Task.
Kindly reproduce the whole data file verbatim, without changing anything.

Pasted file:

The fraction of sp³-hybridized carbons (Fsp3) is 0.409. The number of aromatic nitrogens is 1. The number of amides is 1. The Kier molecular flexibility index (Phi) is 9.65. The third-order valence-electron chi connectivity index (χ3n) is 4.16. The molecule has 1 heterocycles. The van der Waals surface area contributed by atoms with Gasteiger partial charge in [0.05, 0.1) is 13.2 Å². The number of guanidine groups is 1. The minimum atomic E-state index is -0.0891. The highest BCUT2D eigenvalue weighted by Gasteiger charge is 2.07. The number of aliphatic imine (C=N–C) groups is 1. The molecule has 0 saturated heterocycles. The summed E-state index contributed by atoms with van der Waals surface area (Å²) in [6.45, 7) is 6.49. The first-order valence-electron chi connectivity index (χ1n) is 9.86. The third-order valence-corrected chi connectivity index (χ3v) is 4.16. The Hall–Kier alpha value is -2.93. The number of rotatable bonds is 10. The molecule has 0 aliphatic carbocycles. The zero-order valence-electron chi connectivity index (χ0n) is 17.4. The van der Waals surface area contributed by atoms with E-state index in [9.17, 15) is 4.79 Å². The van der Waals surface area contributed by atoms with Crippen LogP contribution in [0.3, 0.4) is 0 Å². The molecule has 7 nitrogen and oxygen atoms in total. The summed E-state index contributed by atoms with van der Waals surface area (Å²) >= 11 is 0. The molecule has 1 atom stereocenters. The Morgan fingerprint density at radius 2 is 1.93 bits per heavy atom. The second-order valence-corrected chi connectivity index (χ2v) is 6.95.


The fraction of sp³-hybridized carbons (Fsp3) is 0.409. The number of aromatic nitrogens is 1. The number of amides is 1. The Kier molecular flexibility index (Phi) is 9.65. The third-order valence-electron chi connectivity index (χ3n) is 4.16. The molecule has 1 heterocycles. The van der Waals surface area contributed by atoms with Gasteiger partial charge in [0.05, 0.1) is 13.2 Å². The number of guanidine groups is 1. The minimum atomic E-state index is -0.0891. The highest BCUT2D eigenvalue weighted by Gasteiger charge is 2.07. The number of aliphatic imine (C=N–C) groups is 1. The molecule has 0 saturated heterocycles. The summed E-state index contributed by atoms with van der Waals surface area (Å²) in [6.45, 7) is 6.49. The first-order valence-electron chi connectivity index (χ1n) is 9.86. The third-order valence-corrected chi connectivity index (χ3v) is 4.16. The Hall–Kier alpha value is -2.93. The number of rotatable bonds is 10. The molecule has 0 aliphatic carbocycles. The zero-order valence-electron chi connectivity index (χ0n) is 17.4. The van der Waals surface area contributed by atoms with E-state index in [9.17, 15) is 4.79 Å². The van der Waals surface area contributed by atoms with Crippen LogP contribution in [0.3, 0.4) is 0 Å². The molecule has 7 nitrogen and oxygen atoms in total. The summed E-state index contributed by atoms with van der Waals surface area (Å²) >= 11 is 0. The molecule has 1 atom stereocenters. The Morgan fingerprint density at radius 2 is 1.93 bits per heavy atom. The second-order valence-corrected chi connectivity index (χ2v) is 6.95.